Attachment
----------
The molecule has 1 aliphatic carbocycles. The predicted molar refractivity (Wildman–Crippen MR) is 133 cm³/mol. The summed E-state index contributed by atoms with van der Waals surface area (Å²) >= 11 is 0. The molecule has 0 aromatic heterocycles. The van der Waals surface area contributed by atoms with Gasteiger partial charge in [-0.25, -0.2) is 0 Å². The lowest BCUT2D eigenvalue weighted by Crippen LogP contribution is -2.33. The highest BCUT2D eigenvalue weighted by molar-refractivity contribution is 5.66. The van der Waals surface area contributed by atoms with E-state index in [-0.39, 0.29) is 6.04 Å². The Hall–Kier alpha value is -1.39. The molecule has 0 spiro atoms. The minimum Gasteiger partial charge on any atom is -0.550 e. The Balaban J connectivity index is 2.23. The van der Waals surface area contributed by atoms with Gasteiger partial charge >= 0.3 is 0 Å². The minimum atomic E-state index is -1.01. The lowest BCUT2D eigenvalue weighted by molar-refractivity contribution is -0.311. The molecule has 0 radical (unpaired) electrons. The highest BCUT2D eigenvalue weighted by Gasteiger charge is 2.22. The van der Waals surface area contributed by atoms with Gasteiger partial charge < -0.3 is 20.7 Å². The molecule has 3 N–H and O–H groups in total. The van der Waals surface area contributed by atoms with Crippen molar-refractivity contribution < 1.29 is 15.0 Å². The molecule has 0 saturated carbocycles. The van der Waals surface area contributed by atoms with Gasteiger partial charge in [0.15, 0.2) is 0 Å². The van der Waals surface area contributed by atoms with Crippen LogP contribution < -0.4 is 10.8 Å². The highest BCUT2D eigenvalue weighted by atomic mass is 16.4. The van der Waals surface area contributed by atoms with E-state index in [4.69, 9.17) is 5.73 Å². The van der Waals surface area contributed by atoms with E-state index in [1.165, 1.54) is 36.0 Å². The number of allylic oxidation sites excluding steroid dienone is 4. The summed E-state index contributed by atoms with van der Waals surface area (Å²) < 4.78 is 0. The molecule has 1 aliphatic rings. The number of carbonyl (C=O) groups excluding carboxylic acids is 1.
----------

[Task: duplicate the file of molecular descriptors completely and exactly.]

The molecule has 1 aliphatic carbocycles. The predicted molar refractivity (Wildman–Crippen MR) is 133 cm³/mol. The summed E-state index contributed by atoms with van der Waals surface area (Å²) >= 11 is 0. The molecule has 0 aromatic heterocycles. The van der Waals surface area contributed by atoms with Gasteiger partial charge in [-0.25, -0.2) is 0 Å². The lowest BCUT2D eigenvalue weighted by Crippen LogP contribution is -2.33. The highest BCUT2D eigenvalue weighted by molar-refractivity contribution is 5.66. The van der Waals surface area contributed by atoms with E-state index in [-0.39, 0.29) is 6.04 Å². The Hall–Kier alpha value is -1.39. The molecule has 0 spiro atoms. The minimum Gasteiger partial charge on any atom is -0.550 e. The Balaban J connectivity index is 2.23. The van der Waals surface area contributed by atoms with Gasteiger partial charge >= 0.3 is 0 Å². The minimum atomic E-state index is -1.01. The lowest BCUT2D eigenvalue weighted by molar-refractivity contribution is -0.311. The molecule has 0 radical (unpaired) electrons. The highest BCUT2D eigenvalue weighted by Gasteiger charge is 2.22. The van der Waals surface area contributed by atoms with Gasteiger partial charge < -0.3 is 20.7 Å². The molecule has 3 N–H and O–H groups in total. The van der Waals surface area contributed by atoms with Crippen molar-refractivity contribution < 1.29 is 15.0 Å². The molecule has 0 saturated carbocycles. The van der Waals surface area contributed by atoms with Gasteiger partial charge in [0.15, 0.2) is 0 Å². The van der Waals surface area contributed by atoms with Crippen LogP contribution < -0.4 is 10.8 Å². The highest BCUT2D eigenvalue weighted by atomic mass is 16.4. The van der Waals surface area contributed by atoms with E-state index in [4.69, 9.17) is 5.73 Å². The van der Waals surface area contributed by atoms with E-state index in [1.165, 1.54) is 36.0 Å². The number of allylic oxidation sites excluding steroid dienone is 4. The summed E-state index contributed by atoms with van der Waals surface area (Å²) < 4.78 is 0. The molecule has 1 aliphatic rings. The number of carbonyl (C=O) groups excluding carboxylic acids is 1.